Research shows that, in 2014, Nepali women had 323,100 abortions in total, 137,000 of which were legal, and 63,200 women were treated for abortion complications. The abortion rate was 42 per 1,000 women aged 15–49, with a ratio of 56 abortions per 100 live births. There are social stigmas prevalent when it comes to abortion and reproductive health of women. Recently Nepal Live Today‘s Ashim Neupane and Rhishav Sapkota interviewed Dr Popular Gentle, Country Director of Ipas Nepal, an organization that has been working in the field of sexual and reproductive health and rights, regarding the same issue. Excerpts:
How would you introduce Ipas Nepal and its work?
Ipas is a global organization that works towards women’s reproductive rights. It aims to ensure safe abortions for all who choose to have them. Abortion is one of the leading causes of maternal mortality in the world and Nepal is no exception.
We do not claim sole responsibility for the improvement in reproductive health and rights in Nepal, but Ipas Nepal, the Nepal chapter of Ipas, has been providing technical assistance to the Ministry of Health and Population (MoHP) to initiate and expand safe abortion service in the country since its legalization in 2002.
Do you think we’re at a satisfactory level when it comes to access to safe abortion facilities for women?
Even though abortion has been legalized and right to safe motherhood and reproductive health has been incorporated as a basic right for women in Nepal’s Constitution in 2015, we are still not at a satisfactory level. The inclusion of such a right in the constitution was a significant step forward, but political will to continue with implementation may be waning. This is because providing access to safe abortion and contraception to all women who want it has been envisioned in our policies as a gradual process.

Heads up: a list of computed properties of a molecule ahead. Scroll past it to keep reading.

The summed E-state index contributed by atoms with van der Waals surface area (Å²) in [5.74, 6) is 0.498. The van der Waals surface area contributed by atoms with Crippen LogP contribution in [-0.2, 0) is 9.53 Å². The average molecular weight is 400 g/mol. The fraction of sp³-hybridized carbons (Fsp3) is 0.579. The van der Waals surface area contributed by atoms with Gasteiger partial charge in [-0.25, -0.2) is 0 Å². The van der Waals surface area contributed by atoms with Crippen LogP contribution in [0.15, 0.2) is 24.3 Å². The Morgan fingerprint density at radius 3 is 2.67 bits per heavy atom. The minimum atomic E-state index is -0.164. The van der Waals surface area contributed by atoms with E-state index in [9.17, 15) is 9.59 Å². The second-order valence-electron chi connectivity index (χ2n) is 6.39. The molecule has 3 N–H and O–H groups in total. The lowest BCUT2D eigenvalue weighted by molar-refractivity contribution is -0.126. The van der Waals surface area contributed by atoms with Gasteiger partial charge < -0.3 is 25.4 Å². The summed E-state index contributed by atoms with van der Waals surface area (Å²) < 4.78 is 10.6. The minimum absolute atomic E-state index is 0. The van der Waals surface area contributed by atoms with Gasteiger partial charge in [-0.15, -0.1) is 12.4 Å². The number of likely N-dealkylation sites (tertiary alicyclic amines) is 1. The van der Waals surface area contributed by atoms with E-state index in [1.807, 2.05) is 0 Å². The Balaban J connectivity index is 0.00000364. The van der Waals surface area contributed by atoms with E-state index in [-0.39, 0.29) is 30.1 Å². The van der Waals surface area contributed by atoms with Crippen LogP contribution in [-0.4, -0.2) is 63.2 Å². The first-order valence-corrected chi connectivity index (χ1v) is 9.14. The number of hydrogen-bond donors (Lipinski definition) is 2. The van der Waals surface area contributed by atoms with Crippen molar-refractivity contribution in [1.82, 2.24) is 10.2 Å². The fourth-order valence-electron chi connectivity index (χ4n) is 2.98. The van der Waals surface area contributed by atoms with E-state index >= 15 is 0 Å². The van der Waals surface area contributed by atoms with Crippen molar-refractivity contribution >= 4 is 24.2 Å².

For example, when resources are allocated to listed abortion centers in the country, existing footfall of women seeking such services are accounted for, whereas many women are unaware that abortion is legal and never step foot in the listed centers. This prevents a large number of women from getting access to safe abortion services.
What does a woman have to do to get a safe abortion in Nepal?
Both the private and public sectors operate safe abortion clinics. It is necessary to ensure that the center is government-certified. Abortion services are provided free of charge in government centers, and it is the responsibility of the center to protect the privacy of service seekers. They cannot, for example, inquire about the age of the women who visit these clinics for abortions.
‘We don’t see many policies from top to bottom in governance hierarchies that take gender as a mainstream approach. When gender is a secondary issue in policymaking, the results are directly visible in the types of more tangible programs that will be prioritized and endorsed’
Which intersection of the demographic of women is the hardest to reach when it comes to spreading awareness about safe motherhood and reproductive health?
There are numerous factors to consider here. First, the information and education that the women have received has a significant impact on whether they are aware of these aspects of their health and the facilities that are available to them. There are also geographical pockets that are difficult to access, which are further intersected by the prevalence of marginalized communities in these areas. The problem of a lack of proper communication with women in Terai and other remote areas is exacerbated by the existing patriarchal structure. Women in the far western and western hills face similar dilemmas. But then there are pockets that are difficult to reach in Kathmandu as well.
What has been your approach to mobilizing the community in the process of raising awareness about safe motherhood and reproductive health issues?